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19.3.3 Expression

This delimiter is a shorthand for getting output from a very small bit of Java into the output stream. It’s not a complete Java statement, only an expression that evaluates into a String. Here’s an example:

<h4>As of <%= new java.util.Date() %></h4>

which will create a Java Date object (initialized, by default, with the current date/time) and then call the toString() method on that object. This yields a date/time stamp as part of an <h4> heading.

Any methods and variables defined inside the previously described delimiters are OK to use with this expression shorthand.

There are also a few predefined servlet variables.

We’ve described how the JSP is converted into a servlet—the HTML statements become println() calls. This all happens inside of an HttpServlet-like class, just like our BudgetProServlet extends HttpServlet in the previous chapter. In such a class, the method called when a request arrives from a browser looks very much like our doBoth() method:

doBoth(HttpServletRequest request, HttpServletResponse response)


If you want to see the source for the servlet that gets generated when a JSP is converted, and if you’re using NetBeans, right-click on the filename (in the Explorer view) and, from this menu, choose Compile. Then do it again and you’ll notice that the second choice on the menu is View Servlet (Figure 19.1). If you are using Apache Tomcat as your Web server, just look in the work subdirectory in the directory where Tomcat is installed. In the appropriate subdi- rectory you will find both the .java and .class files for your converted JSP with the .jsp suffix converted to $jsp.java and $jsp.class respectively.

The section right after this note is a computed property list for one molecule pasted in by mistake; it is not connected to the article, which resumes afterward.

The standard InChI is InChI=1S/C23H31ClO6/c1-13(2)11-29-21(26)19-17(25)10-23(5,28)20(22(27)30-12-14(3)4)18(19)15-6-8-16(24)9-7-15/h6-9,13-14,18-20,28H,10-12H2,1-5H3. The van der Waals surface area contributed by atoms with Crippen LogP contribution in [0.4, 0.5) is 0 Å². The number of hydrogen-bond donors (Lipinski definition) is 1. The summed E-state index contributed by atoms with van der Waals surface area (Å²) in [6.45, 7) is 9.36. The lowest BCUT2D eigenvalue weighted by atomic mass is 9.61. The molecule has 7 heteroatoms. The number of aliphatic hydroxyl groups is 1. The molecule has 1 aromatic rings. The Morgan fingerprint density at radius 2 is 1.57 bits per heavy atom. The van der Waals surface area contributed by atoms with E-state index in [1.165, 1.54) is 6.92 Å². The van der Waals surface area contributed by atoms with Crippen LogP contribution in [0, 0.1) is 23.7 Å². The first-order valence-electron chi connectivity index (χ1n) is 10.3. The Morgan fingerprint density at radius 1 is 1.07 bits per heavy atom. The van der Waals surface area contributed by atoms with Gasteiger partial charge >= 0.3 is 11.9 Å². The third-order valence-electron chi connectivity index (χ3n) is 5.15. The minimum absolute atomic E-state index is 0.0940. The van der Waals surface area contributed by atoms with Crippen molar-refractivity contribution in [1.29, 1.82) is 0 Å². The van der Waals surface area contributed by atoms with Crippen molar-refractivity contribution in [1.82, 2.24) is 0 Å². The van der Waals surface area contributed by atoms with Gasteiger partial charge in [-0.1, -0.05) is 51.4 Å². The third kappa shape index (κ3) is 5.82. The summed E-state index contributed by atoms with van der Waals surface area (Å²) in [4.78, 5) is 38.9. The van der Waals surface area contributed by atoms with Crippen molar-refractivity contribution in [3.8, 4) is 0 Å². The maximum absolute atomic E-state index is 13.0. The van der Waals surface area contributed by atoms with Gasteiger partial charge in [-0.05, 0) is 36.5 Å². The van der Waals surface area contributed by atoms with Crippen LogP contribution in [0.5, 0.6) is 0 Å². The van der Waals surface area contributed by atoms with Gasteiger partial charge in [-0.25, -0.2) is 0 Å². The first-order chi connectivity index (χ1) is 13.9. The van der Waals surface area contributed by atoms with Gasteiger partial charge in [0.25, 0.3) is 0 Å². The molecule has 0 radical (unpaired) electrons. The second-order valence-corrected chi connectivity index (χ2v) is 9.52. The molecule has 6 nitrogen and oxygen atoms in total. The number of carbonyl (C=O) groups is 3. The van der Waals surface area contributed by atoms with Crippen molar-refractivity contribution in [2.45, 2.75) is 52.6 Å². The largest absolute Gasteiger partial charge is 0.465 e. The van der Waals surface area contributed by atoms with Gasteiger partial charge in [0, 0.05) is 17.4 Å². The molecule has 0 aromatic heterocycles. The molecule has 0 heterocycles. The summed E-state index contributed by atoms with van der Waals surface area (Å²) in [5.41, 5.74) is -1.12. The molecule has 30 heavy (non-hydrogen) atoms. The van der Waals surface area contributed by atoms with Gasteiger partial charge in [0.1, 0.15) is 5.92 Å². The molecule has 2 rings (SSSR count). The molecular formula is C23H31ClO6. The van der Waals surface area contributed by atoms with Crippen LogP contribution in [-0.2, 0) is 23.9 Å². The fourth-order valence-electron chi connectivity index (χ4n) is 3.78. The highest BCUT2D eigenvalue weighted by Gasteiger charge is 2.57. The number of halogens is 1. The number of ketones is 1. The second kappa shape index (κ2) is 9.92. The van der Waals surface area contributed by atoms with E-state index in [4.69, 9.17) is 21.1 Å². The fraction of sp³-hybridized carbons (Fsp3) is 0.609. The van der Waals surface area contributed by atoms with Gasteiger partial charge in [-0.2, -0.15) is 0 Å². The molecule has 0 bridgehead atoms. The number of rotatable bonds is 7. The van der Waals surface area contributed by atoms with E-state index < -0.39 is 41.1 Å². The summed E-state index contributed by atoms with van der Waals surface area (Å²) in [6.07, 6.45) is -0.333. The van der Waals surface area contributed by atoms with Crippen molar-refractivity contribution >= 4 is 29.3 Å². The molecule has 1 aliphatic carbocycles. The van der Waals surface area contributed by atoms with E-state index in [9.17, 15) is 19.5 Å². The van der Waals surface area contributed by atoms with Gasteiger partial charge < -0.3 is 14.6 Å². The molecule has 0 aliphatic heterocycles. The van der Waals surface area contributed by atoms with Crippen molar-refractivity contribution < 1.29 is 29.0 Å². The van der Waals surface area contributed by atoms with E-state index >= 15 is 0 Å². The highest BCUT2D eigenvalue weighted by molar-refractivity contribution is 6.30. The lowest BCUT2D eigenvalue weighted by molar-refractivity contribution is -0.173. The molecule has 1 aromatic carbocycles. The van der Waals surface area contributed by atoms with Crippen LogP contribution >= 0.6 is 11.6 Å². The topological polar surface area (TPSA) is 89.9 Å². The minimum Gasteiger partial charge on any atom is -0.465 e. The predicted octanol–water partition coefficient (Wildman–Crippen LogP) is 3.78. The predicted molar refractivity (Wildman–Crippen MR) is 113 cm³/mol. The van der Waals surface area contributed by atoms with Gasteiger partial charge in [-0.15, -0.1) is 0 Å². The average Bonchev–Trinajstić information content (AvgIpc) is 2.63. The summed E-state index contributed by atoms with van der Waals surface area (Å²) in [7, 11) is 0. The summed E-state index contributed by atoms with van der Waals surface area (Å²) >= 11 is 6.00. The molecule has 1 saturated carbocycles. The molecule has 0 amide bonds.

For example, BPAcct.jsp becomes BPAcct$jsp.java and is compiled

into BPAcct$jsp.class.



Figure 19.1 Viewing the converted JSP in NetBeans

The point here is that a request object and a response object are defined by the way the servlet is generated. They are called, oddly enough, request and response. In addition to these, a session is defined and initialized, just like we did in our servlet example. (What were we thinking?)

There are a few other variables that the converted servlet has created that we can use. We’ll summarize them in Table 19.1. To read more about how to use them, look up the Javadoc page for their class definition.

Remember that these can be used not only by the <%= %> expressions, but also by the <% %> snippets of code.